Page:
The Green New Deal has gained a surprising amount of support since it was introduced by Alexandria Ocasio-Cortez and Ed Markey, among others. Senators Ron Wyden and Jeff Merkley were there when she introduced it. Peter DeFazio announced that he was proud to be an original co-sponsor of the Green New Deal.
This is all great news to hear, but this is troubling for Ron Wyden, and to a lesser extent, Peter DeFazio. First, let me explain that to support a "Green New Deal" means you have to support a transition off of fossil fuels, that means stopping support of all fossil fuels projects immediately, and doubling down on renewable energy and resources.
Senator Jeff Merkley supports the Green New Deal, but he opposes Jordan Cove because it would be the largest source of greenhouse gas emissions in the state. That shows Merkley understands the meaning of transition off of fossil fuels.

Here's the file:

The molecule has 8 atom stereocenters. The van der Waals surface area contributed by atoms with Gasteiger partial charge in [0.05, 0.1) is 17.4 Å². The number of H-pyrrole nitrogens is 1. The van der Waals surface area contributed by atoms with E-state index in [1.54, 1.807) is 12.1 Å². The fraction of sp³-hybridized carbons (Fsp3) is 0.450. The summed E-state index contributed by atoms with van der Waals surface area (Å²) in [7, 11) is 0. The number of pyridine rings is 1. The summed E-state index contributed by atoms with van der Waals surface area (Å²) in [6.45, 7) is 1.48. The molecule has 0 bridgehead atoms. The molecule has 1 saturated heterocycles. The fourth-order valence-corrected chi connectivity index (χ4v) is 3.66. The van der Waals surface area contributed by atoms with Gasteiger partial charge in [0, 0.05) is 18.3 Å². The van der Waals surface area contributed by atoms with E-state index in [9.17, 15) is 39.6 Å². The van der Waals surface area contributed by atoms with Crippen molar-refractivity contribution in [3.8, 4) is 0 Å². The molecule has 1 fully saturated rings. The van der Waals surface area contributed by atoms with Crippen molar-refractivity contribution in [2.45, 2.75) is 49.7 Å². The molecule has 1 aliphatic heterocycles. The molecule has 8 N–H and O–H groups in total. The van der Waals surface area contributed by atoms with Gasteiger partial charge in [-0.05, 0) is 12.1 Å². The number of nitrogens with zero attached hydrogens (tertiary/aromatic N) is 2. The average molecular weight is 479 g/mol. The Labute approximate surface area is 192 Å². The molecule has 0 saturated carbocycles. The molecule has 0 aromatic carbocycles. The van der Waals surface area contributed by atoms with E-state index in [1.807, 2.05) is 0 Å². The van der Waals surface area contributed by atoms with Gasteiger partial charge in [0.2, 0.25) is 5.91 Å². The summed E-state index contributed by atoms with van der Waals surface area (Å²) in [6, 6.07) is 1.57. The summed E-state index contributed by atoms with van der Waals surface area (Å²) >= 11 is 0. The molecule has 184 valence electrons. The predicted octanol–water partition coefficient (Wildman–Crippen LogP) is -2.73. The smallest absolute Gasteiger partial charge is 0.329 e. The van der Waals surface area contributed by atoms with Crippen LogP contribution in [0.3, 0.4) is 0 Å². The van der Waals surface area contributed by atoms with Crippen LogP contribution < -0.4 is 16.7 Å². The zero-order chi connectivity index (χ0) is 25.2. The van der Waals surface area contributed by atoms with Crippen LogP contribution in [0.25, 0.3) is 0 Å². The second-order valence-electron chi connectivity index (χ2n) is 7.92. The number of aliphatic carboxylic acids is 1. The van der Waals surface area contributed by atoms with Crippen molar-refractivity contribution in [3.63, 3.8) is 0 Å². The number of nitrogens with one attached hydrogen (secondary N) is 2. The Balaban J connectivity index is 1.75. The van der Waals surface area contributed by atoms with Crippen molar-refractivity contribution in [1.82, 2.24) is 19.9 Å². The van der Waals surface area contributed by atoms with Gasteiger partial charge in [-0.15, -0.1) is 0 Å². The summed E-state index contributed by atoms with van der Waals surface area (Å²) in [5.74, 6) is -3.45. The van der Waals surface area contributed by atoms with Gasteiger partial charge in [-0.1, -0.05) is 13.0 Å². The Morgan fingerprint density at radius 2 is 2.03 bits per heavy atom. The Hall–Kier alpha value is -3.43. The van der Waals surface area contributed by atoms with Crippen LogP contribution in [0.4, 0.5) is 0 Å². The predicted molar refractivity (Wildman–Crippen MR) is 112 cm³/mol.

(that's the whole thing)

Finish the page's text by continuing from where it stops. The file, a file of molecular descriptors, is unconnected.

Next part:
Senator Ron Wyden on the other hand, who I've personally met and support most of the time, somehow supports both the Green New Deal and the Jordan Cove Energy Project. Those two proposals are not compatible. We can not build a massive methane emitting pipeline if we are to transition off fossil fuels in an effort to fight climate change. Ron Wyden needs to understand that, or he might not be reelected.
Congressman DeFazio seems to not support or oppose Jordan Cove, but he is an original co-sponsor of the Green New Deal bill, though it is only a non-binding resolution at this point. Why I write this opinion piece is because both Ron Wyden and Peter DeFazio, and any other Oregon politicians that say they support a Green New Deal need to recognize that if one of the goals of the agreement is to achieve net-zero greenhouse gas emissions, then they cannot support the Jordan Cove Energy Project nor any other fossil fuel project in Oregon, whether proposed, in construction, or built and in use, and they have to publicly oppose them and suggest greener alternatives.
Now, once again, investing in wind, solar, wave, geothermal, and biomass energy would be a better alternative, and investing in carbon engineering would help to work toward the goal of net-zero greenhouse gas emissions without everybody having to buy an electric vehicle. Oregon should lead the way with climate legislation, not maintain support of fossil fuel industries. We're better than this.